Having two iconic actors co-star in a movie that turns out to be subpar isn't a new thing for Hollywood (De Niro had a similar flop just a few years back pairing up with Al Pacino in Righteous Kill), but it always makes me wonder where things go wrong. I'd like to be optimistic and think it's not just about the actors making a quick paycheck. Maybe movies like these just need more notable directors to helm them, as I can only imagine the reaction of Travolta or De Niro if someone like Mark Steven Johnson told them he didn't care for their last take. Maybe 'Killing Season' might have been more entertaining with Nicholas Cage…or with John McTiernan…or with a better script. Sadly, it's just another one of cinema's missed opportunites.
The Blu-Ray: Vital Disc Stats
'Killing Season' blasts its way onto Blu-ray in a standard keepcase with a slipcover (the front and back artwork matches the keepcase slick) and no inserts. The disc itself is front-loaded with trailers for Upside Down, Stuck In Love, The Iceman, and What Maise Knew. All four of these trailers are also available for viewing as part of the 'Previews' section of the bonus materials. The main menu showcases a video montage from the movie, with selections along the bottom of the screen.
The video for 'Killing Season' was one of the more interesting I've reviewed for a number of reasons. For starters, the movie is presented in the 1.78:1 aspect ratio, but when watching the bonus materials, I noticed that in both the featurette and the theatrical trailer, the movie had a 2.35:1 ratio. So I did a comparison between some shots in the extras and the same shots in the movie, and – sure enough – the film has been cropped on the sides to get it into the 1.78:1 ratio we see here. But I also noticed that more information can be seen on the top and bottom of the screen than what is seen in the 2.35:1 ratio in the extras. Since 'Killing Season' had a very limited theatrical run (no more than a dozen theaters), I'm assuming that it was decided to reframe the film for home video.
Next, the movie has a very digital look to the presentation, although the limited information I could find about the shoot online seems to indicate the movie was shot on 35mm film. Grain is rarely evident in the print, even in darker and dimly-lit sequences. Sharpness and details are rather good, although some scenes have a rather 'flat' look to them. Black levels are just average, resulting in a contrast in most scenes that appears a little on the washed-out side of things. I didn't detect any obvious issues with banding or artifacting. All in all, this is a mostly average to slightly better than average video presentation for a Blu-ray release.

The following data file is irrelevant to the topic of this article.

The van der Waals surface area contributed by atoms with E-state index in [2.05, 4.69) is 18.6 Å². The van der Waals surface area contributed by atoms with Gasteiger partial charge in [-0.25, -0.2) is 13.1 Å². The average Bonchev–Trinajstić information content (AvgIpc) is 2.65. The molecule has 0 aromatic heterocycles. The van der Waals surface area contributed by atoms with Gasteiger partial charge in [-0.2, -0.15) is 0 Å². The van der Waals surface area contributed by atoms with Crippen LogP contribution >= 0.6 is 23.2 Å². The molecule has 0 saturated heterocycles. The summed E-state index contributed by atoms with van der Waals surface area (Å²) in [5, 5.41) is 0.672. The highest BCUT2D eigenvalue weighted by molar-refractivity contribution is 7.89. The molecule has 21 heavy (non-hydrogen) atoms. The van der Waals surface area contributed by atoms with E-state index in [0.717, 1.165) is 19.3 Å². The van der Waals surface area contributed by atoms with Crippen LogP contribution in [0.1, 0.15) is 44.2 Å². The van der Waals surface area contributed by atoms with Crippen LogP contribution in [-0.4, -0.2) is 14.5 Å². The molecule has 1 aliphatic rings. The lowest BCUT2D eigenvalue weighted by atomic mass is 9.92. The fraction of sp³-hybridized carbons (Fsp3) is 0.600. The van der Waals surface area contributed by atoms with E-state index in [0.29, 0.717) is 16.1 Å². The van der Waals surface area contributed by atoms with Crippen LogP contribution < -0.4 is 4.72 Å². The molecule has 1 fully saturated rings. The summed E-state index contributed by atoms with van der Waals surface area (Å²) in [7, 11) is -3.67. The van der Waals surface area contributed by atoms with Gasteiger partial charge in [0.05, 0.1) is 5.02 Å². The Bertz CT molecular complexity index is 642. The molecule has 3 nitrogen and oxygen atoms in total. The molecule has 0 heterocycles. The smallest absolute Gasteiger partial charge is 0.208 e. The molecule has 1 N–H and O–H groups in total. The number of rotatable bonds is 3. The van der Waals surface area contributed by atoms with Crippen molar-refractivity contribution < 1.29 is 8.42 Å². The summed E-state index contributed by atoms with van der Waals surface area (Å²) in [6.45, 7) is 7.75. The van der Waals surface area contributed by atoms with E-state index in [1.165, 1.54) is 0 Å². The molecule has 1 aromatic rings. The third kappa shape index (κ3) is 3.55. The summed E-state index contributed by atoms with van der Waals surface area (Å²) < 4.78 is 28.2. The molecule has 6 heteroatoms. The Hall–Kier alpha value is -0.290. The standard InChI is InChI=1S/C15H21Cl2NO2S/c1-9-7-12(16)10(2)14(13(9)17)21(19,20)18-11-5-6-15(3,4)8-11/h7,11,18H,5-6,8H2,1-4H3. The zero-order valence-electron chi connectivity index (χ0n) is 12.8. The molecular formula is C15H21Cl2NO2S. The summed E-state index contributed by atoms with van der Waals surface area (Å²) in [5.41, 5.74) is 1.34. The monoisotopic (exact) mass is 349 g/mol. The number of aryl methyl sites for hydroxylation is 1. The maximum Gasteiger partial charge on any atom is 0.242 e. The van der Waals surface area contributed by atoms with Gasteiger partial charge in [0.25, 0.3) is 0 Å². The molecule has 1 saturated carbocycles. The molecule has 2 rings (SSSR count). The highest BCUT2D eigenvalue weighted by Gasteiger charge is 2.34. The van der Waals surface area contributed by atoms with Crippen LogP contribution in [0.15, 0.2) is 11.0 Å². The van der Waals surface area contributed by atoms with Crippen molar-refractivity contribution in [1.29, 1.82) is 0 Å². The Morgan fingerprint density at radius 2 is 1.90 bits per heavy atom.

For a movie about two guys trying to kill each other, 'Killing Season' has a remarkable amount of soft-spoken dialogue moments, meaning the 5.1 Dolby Digital TrueHD track isn't always as active as one might think. When it does kick in, though, it has a lot of fun with directionality. There's a scene late in the movie where Travolta and De Niro find themselves in an abandoned church and where Travolta's character is trying to determine where De Niro's character is by the creaking of the wood. There's a nice minute or so where the audio provides a fun immersive experience as the sound of wood takes turns coming from various speakers, including the rears. Other, less action-oriented moments in the movie keep most of the audio up front.
There's a nice balance between dialogue, background sounds, and the movie's soundtrack, and I detected no noticeable glitches or dropouts. In addition to the 5.1 TrueHD track, a 2.0 Dolby Digital track is also available, as are subtitles in English SDH and Spanish.
The biggest problem with 'Killing Season' is that it can't seem to decide if it wants to be a fresh take on 'The Most Dangerous Game' or Enemy Mine. The result is a mish-mash of a movie where scenes that feature the two leads trying to kill each other are mixed with scenes where the main characters seem like old camping buddies. Long before either soldier decides what to do with the other, you'll want to take this film into the woods and put it out of its misery. Skip it.